Trump World Grab-Bag--A Collection

Sunday, November 2, 2014

Climate Sunday: Irreversible

We are, for the most part, inured to the idea that the earth is warming--I should expect by now, unless you are in some hopeless denialist state that even I can't reach. In which case--why are you even at my blog? Shoo!

But here is the problem we're butting up against--our carbon output is cumulative and endures long after we stop dumping it into the atmosphere. So there is a very real probability that the climate impacts of doing nothing, which is basically the current strategy if you look at it in the right light--are irreversible.

See, there are technologies like solar panels and wind farms that we have right now that, if massively implemented, would be sustainable energy sources that don't contribute to carbon output. It's actually within a plausible thought that governments could agree to implement technologies that reduce greenhouse gas outputs. Our weather might be kinda jacked-up in the short run, but in the long run, we have lots of species on this planet surviving that might not have. That would be a good thing.

But since we are stupid as a species we elect people who deny science and common sense.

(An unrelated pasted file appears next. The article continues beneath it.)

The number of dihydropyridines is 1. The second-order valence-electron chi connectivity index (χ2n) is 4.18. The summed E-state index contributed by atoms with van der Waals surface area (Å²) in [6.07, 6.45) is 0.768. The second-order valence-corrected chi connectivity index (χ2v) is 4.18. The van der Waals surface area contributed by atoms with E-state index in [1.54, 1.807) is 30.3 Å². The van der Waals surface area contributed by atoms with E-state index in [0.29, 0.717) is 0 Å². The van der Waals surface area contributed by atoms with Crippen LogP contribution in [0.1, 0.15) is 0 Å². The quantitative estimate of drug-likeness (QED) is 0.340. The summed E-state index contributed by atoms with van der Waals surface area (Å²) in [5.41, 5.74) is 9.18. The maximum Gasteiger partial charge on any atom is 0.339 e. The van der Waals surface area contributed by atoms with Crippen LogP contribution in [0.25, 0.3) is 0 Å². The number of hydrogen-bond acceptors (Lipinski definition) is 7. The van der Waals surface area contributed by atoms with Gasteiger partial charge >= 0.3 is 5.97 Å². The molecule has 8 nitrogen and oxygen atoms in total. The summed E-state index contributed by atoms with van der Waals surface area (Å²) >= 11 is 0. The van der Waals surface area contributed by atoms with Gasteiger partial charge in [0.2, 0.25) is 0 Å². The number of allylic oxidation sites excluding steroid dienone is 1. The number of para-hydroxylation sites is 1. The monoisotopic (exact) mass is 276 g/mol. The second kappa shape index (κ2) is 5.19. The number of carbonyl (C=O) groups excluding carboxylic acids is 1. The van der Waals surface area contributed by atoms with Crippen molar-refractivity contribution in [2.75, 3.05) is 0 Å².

Upshot? If you care about the environment at all, think lesser evil please? Thanks.


ifthethunderdontgetya™³²®© said...

If you care about the environment at all, support a return to the 50 State election strategy.

Running right-wing Dems and expecting your base to turn out because they have no where else to go isn't getting it done. Except for the cynics collecting the corporate payola, of course.

mikey said...

What is happening is over time we are reducing the human population that the earth can sustain. My guess is over the long term, even 5-7 billion is probably not sustainable in terms of resource depletion, environmental and habitat destruction and food production.

But now much of the geographic locations where a large percentage of the population lives will be inundated, or will be desert, or will be unable to produce agriculture at a sufficient level of productivity.

So yes, in a very real sense it is too late, the changes are irreversible. But the net outcome is there will be a few billion people who can live perfectly good lives in even the most carbon enriched atmospheric environment. Once all the wars, famines, disease and pestilences have passed, and we've gone through a six or seven billion person die-off, the earth will stabilize with a much smaller human population.

In a hundred, maybe a hundred fifty years, a geologic blink of an eye, and this will all be behind us...